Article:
Researches of Newcastle University have found a gene that is linked with a form of congenital heart disease in newborns. It is known as a hole in the heart.
The scientists have discovered a new gene that is associated with a form of congenital heart disease in new born babies, known as ‘a hole in the heart’. This research was led by the Professor Bernard Keavney, from Newcastle University and The University of Manchester. The complete study was carried out with the help of investigators from Newcastle, Nottingham, Oxford and Leicester universities in the UK, and colleagues in Europe, Australia and Canada.
Congenital heart disease (CHD) is the form of congenital malformation that occurs in 7 in 1000 newborn babies and is also one of the major causes of childhood death and illness. Identifying the responsible genes became important as experts attempt to provide individual-specific genetic counseling for those people, who born with CHD now survive to adulthood. The research was carried out on over 2,000 CHD patients and measured over 500,000 genetic markers.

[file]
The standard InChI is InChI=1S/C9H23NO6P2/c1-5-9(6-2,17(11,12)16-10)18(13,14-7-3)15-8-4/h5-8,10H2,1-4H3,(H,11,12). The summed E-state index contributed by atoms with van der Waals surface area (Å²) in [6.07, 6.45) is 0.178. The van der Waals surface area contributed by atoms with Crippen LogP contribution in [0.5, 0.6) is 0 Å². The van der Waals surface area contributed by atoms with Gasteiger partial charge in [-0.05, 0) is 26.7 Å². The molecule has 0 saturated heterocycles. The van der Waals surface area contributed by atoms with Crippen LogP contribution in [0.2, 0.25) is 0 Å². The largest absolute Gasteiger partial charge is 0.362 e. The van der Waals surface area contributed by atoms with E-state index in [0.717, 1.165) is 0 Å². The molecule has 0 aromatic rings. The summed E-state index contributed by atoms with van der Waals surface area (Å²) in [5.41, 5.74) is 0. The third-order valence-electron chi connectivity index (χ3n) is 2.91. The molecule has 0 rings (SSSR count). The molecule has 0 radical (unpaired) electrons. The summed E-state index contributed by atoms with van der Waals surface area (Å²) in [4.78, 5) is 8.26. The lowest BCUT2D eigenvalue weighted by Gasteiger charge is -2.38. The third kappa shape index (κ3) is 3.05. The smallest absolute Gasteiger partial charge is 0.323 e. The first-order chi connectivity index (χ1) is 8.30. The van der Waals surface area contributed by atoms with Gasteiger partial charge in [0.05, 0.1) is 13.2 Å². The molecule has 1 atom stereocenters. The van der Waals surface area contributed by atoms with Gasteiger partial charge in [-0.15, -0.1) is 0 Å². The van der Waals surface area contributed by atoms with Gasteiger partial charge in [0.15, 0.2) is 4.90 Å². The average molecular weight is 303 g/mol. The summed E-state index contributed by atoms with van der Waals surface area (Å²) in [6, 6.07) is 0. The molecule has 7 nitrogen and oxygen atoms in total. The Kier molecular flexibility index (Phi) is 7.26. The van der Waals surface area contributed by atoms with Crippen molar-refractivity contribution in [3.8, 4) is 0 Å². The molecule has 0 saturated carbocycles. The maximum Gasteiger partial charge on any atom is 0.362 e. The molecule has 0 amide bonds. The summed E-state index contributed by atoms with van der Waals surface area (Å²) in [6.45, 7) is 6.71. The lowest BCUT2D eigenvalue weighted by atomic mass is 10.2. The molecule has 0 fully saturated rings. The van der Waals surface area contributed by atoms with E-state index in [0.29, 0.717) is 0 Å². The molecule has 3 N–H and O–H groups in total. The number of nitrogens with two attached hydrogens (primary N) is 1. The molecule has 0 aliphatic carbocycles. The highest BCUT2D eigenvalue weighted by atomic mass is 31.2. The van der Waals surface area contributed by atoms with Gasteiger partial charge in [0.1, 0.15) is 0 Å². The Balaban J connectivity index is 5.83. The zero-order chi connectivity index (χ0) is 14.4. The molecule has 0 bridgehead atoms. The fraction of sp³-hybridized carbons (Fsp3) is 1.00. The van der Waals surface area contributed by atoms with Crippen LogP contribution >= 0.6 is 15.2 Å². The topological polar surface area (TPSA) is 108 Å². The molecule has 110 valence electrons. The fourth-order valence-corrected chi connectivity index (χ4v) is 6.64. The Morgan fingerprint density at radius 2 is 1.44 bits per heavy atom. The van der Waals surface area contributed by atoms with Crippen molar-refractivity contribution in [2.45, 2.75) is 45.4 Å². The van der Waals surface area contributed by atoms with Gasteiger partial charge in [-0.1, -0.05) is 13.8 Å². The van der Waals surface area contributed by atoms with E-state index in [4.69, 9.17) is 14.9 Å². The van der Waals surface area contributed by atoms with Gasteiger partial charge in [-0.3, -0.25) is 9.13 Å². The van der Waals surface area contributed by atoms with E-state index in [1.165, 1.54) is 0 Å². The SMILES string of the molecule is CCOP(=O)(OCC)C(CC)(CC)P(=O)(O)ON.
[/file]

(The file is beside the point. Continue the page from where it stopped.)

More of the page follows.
It has been found that a relationship is there between a particular region of the human genome and risk of atrial septal defect (ASD) - a "hole" between the heart`s blood-collecting chambers, which they went on to confirm in additional cases of atrial septal defect and healthy controls. Prof. Keavney stated that they have found that a common genetic variation near a gene called Msx1 was strongly associated with the risk of a particular type of CHD called atrial septal defect or hole in the heart. He also said that ASD is one of the most common forms of congenital heart disease. It has been estimated that around 10 per cent of ASDs may be due to the gene that is found. Now, another research will be carried out to know how Msx1 and/or its neighbor genes affect the risk of ASD.
The researchers could not find a genetic marker common in all types of CHD. Keavney said that an in-depth study is required to find genes that cause other types of CHD that may enable the researchers to give better genetic counseling to high risk families.
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